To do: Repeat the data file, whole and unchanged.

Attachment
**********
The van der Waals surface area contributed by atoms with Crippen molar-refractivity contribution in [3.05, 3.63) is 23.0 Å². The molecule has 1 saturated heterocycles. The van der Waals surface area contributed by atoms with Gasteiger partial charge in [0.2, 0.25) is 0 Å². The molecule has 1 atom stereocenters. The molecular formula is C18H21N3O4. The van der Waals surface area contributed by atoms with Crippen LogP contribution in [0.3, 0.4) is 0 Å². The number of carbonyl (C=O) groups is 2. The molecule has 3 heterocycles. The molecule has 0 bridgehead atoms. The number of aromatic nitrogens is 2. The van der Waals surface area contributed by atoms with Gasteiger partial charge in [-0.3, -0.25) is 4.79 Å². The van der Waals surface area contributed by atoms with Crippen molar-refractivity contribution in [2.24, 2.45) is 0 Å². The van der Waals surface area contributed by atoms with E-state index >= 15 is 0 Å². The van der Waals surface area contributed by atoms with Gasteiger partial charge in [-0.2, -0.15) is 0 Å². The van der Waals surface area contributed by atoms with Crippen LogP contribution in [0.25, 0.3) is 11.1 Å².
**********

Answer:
The van der Waals surface area contributed by atoms with Crippen molar-refractivity contribution in [3.05, 3.63) is 23.0 Å². The molecule has 1 saturated heterocycles. The van der Waals surface area contributed by atoms with Gasteiger partial charge in [0.2, 0.25) is 0 Å². The molecule has 1 atom stereocenters. The molecular formula is C18H21N3O4. The van der Waals surface area contributed by atoms with Crippen LogP contribution in [0.3, 0.4) is 0 Å². The number of carbonyl (C=O) groups is 2. The molecule has 3 heterocycles. The molecule has 0 bridgehead atoms. The number of aromatic nitrogens is 2. The van der Waals surface area contributed by atoms with Gasteiger partial charge in [-0.3, -0.25) is 4.79 Å². The van der Waals surface area contributed by atoms with Crippen molar-refractivity contribution in [2.24, 2.45) is 0 Å². The van der Waals surface area contributed by atoms with E-state index >= 15 is 0 Å². The van der Waals surface area contributed by atoms with Gasteiger partial charge in [-0.2, -0.15) is 0 Å². The van der Waals surface area contributed by atoms with Crippen LogP contribution in [0.25, 0.3) is 11.1 Å².